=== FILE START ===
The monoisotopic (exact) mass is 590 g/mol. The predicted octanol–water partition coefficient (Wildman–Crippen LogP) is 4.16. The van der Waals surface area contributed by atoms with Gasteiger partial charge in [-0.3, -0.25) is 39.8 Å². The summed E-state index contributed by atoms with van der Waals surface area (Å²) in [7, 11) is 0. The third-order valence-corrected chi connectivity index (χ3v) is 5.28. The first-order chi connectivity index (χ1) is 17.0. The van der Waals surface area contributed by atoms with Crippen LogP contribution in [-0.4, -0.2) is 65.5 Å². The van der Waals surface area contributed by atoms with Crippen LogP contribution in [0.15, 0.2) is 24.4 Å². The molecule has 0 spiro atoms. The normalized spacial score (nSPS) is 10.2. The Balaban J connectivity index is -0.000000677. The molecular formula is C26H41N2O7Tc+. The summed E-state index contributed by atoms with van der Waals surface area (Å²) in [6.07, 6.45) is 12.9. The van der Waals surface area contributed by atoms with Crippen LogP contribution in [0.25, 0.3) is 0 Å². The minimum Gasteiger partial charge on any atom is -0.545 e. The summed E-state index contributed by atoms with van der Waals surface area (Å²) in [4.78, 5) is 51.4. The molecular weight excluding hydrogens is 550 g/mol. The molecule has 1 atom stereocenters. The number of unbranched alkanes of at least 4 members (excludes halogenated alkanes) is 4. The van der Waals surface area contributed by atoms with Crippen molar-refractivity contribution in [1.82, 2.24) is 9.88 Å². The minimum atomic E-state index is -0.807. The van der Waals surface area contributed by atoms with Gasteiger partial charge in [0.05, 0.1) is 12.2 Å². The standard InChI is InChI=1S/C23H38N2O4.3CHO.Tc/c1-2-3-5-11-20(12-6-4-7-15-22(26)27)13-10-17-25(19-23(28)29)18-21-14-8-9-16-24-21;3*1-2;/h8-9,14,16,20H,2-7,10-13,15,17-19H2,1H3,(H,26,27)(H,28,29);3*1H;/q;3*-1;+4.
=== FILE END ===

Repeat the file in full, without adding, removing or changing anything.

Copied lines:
The monoisotopic (exact) mass is 590 g/mol. The predicted octanol–water partition coefficient (Wildman–Crippen LogP) is 4.16. The van der Waals surface area contributed by atoms with Gasteiger partial charge in [-0.3, -0.25) is 39.8 Å². The summed E-state index contributed by atoms with van der Waals surface area (Å²) in [7, 11) is 0. The third-order valence-corrected chi connectivity index (χ3v) is 5.28. The first-order chi connectivity index (χ1) is 17.0. The van der Waals surface area contributed by atoms with Crippen LogP contribution in [-0.4, -0.2) is 65.5 Å². The van der Waals surface area contributed by atoms with Crippen LogP contribution in [0.15, 0.2) is 24.4 Å². The molecule has 0 spiro atoms. The normalized spacial score (nSPS) is 10.2. The Balaban J connectivity index is -0.000000677. The molecular formula is C26H41N2O7Tc+. The summed E-state index contributed by atoms with van der Waals surface area (Å²) in [6.07, 6.45) is 12.9. The van der Waals surface area contributed by atoms with Crippen LogP contribution in [0.25, 0.3) is 0 Å². The minimum Gasteiger partial charge on any atom is -0.545 e. The summed E-state index contributed by atoms with van der Waals surface area (Å²) in [4.78, 5) is 51.4. The molecular weight excluding hydrogens is 550 g/mol. The molecule has 1 atom stereocenters. The number of unbranched alkanes of at least 4 members (excludes halogenated alkanes) is 4. The van der Waals surface area contributed by atoms with Crippen molar-refractivity contribution in [1.82, 2.24) is 9.88 Å². The minimum atomic E-state index is -0.807. The van der Waals surface area contributed by atoms with Gasteiger partial charge in [0.05, 0.1) is 12.2 Å². The standard InChI is InChI=1S/C23H38N2O4.3CHO.Tc/c1-2-3-5-11-20(12-6-4-7-15-22(26)27)13-10-17-25(19-23(28)29)18-21-14-8-9-16-24-21;3*1-2;/h8-9,14,16,20H,2-7,10-13,15,17-19H2,1H3,(H,26,27)(H,28,29);3*1H;/q;3*-1;+4.